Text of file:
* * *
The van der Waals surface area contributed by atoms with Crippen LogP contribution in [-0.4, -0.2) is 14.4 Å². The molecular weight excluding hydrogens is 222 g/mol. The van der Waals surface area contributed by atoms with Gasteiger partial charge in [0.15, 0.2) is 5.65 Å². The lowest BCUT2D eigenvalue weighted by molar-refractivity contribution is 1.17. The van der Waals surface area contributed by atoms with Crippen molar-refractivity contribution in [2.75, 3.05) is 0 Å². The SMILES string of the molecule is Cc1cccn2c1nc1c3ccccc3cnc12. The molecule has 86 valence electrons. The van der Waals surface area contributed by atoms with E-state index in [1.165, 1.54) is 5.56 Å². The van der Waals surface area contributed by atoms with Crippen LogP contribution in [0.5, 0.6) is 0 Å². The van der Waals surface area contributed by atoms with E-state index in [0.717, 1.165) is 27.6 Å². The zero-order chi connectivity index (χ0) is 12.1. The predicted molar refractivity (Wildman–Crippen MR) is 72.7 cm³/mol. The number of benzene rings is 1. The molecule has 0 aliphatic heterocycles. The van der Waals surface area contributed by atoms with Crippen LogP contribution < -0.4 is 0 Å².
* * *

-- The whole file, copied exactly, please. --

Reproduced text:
The van der Waals surface area contributed by atoms with Crippen LogP contribution in [-0.4, -0.2) is 14.4 Å². The molecular weight excluding hydrogens is 222 g/mol. The van der Waals surface area contributed by atoms with Gasteiger partial charge in [0.15, 0.2) is 5.65 Å². The lowest BCUT2D eigenvalue weighted by molar-refractivity contribution is 1.17. The van der Waals surface area contributed by atoms with Crippen molar-refractivity contribution in [2.75, 3.05) is 0 Å². The SMILES string of the molecule is Cc1cccn2c1nc1c3ccccc3cnc12. The molecule has 86 valence electrons. The van der Waals surface area contributed by atoms with E-state index in [1.165, 1.54) is 5.56 Å². The van der Waals surface area contributed by atoms with Crippen LogP contribution in [0.5, 0.6) is 0 Å². The van der Waals surface area contributed by atoms with E-state index in [0.717, 1.165) is 27.6 Å². The zero-order chi connectivity index (χ0) is 12.1. The predicted molar refractivity (Wildman–Crippen MR) is 72.7 cm³/mol. The number of benzene rings is 1. The molecule has 0 aliphatic heterocycles. The van der Waals surface area contributed by atoms with Crippen LogP contribution < -0.4 is 0 Å².